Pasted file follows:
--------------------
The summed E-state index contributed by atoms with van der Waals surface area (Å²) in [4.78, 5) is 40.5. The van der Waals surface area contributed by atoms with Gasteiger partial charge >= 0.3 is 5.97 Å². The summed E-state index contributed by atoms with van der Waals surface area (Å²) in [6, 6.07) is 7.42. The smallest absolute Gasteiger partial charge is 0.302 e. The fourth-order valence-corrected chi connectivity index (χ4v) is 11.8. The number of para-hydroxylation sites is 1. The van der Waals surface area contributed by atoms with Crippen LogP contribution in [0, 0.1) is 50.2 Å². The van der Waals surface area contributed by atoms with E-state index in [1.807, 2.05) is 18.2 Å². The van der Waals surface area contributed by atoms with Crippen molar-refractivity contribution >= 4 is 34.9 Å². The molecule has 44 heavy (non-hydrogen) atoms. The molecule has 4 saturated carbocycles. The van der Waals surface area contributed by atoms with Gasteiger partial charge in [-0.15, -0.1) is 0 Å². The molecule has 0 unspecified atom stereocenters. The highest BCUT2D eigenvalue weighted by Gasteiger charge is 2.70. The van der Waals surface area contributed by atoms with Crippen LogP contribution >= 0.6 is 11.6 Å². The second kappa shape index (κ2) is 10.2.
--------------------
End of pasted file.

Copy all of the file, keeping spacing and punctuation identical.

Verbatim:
The summed E-state index contributed by atoms with van der Waals surface area (Å²) in [4.78, 5) is 40.5. The van der Waals surface area contributed by atoms with Gasteiger partial charge >= 0.3 is 5.97 Å². The summed E-state index contributed by atoms with van der Waals surface area (Å²) in [6, 6.07) is 7.42. The smallest absolute Gasteiger partial charge is 0.302 e. The fourth-order valence-corrected chi connectivity index (χ4v) is 11.8. The number of para-hydroxylation sites is 1. The van der Waals surface area contributed by atoms with Crippen LogP contribution in [0, 0.1) is 50.2 Å². The van der Waals surface area contributed by atoms with E-state index in [1.807, 2.05) is 18.2 Å². The van der Waals surface area contributed by atoms with Crippen molar-refractivity contribution >= 4 is 34.9 Å². The molecule has 44 heavy (non-hydrogen) atoms. The molecule has 4 saturated carbocycles. The van der Waals surface area contributed by atoms with Gasteiger partial charge in [-0.15, -0.1) is 0 Å². The molecule has 0 unspecified atom stereocenters. The highest BCUT2D eigenvalue weighted by Gasteiger charge is 2.70. The van der Waals surface area contributed by atoms with Crippen LogP contribution >= 0.6 is 11.6 Å². The second kappa shape index (κ2) is 10.2.